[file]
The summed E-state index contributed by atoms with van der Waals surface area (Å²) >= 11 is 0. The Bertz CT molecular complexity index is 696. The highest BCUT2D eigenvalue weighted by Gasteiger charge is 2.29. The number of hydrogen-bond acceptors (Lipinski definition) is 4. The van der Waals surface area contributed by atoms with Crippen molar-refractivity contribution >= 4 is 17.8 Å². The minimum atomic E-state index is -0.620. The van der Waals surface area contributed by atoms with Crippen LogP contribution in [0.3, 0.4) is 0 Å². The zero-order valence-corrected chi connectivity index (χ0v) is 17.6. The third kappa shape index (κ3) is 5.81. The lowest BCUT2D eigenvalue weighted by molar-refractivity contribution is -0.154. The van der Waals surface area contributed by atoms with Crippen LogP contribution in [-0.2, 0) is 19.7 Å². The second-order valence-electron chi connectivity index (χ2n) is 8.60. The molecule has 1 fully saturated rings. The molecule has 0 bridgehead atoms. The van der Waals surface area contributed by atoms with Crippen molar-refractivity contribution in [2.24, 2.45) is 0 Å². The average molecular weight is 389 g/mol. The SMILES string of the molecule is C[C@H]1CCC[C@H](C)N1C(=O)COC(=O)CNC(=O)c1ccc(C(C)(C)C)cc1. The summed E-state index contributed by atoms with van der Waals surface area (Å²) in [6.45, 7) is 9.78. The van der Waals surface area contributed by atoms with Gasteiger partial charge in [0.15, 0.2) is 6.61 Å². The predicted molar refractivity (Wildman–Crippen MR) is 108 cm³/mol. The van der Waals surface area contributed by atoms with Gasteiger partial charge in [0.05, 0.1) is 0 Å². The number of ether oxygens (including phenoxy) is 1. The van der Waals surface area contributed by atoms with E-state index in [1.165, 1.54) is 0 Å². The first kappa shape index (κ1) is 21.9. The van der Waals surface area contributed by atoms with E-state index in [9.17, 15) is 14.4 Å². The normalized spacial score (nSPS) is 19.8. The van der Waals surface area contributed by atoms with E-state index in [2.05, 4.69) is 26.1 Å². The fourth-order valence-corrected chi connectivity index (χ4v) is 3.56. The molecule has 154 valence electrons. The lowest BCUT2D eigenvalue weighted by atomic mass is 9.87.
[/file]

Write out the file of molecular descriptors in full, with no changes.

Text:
The summed E-state index contributed by atoms with van der Waals surface area (Å²) >= 11 is 0. The Bertz CT molecular complexity index is 696. The highest BCUT2D eigenvalue weighted by Gasteiger charge is 2.29. The number of hydrogen-bond acceptors (Lipinski definition) is 4. The van der Waals surface area contributed by atoms with Crippen molar-refractivity contribution >= 4 is 17.8 Å². The minimum atomic E-state index is -0.620. The van der Waals surface area contributed by atoms with Crippen LogP contribution in [0.3, 0.4) is 0 Å². The zero-order valence-corrected chi connectivity index (χ0v) is 17.6. The third kappa shape index (κ3) is 5.81. The lowest BCUT2D eigenvalue weighted by molar-refractivity contribution is -0.154. The van der Waals surface area contributed by atoms with Crippen LogP contribution in [-0.2, 0) is 19.7 Å². The second-order valence-electron chi connectivity index (χ2n) is 8.60. The molecule has 1 fully saturated rings. The molecule has 0 bridgehead atoms. The van der Waals surface area contributed by atoms with Crippen molar-refractivity contribution in [2.24, 2.45) is 0 Å². The average molecular weight is 389 g/mol. The SMILES string of the molecule is C[C@H]1CCC[C@H](C)N1C(=O)COC(=O)CNC(=O)c1ccc(C(C)(C)C)cc1. The summed E-state index contributed by atoms with van der Waals surface area (Å²) in [6.45, 7) is 9.78. The van der Waals surface area contributed by atoms with Gasteiger partial charge in [0.15, 0.2) is 6.61 Å². The predicted molar refractivity (Wildman–Crippen MR) is 108 cm³/mol. The van der Waals surface area contributed by atoms with Gasteiger partial charge in [0.05, 0.1) is 0 Å². The number of ether oxygens (including phenoxy) is 1. The van der Waals surface area contributed by atoms with E-state index in [1.165, 1.54) is 0 Å². The first kappa shape index (κ1) is 21.9. The van der Waals surface area contributed by atoms with E-state index in [9.17, 15) is 14.4 Å². The normalized spacial score (nSPS) is 19.8. The van der Waals surface area contributed by atoms with E-state index in [2.05, 4.69) is 26.1 Å². The fourth-order valence-corrected chi connectivity index (χ4v) is 3.56. The molecule has 154 valence electrons. The lowest BCUT2D eigenvalue weighted by atomic mass is 9.87.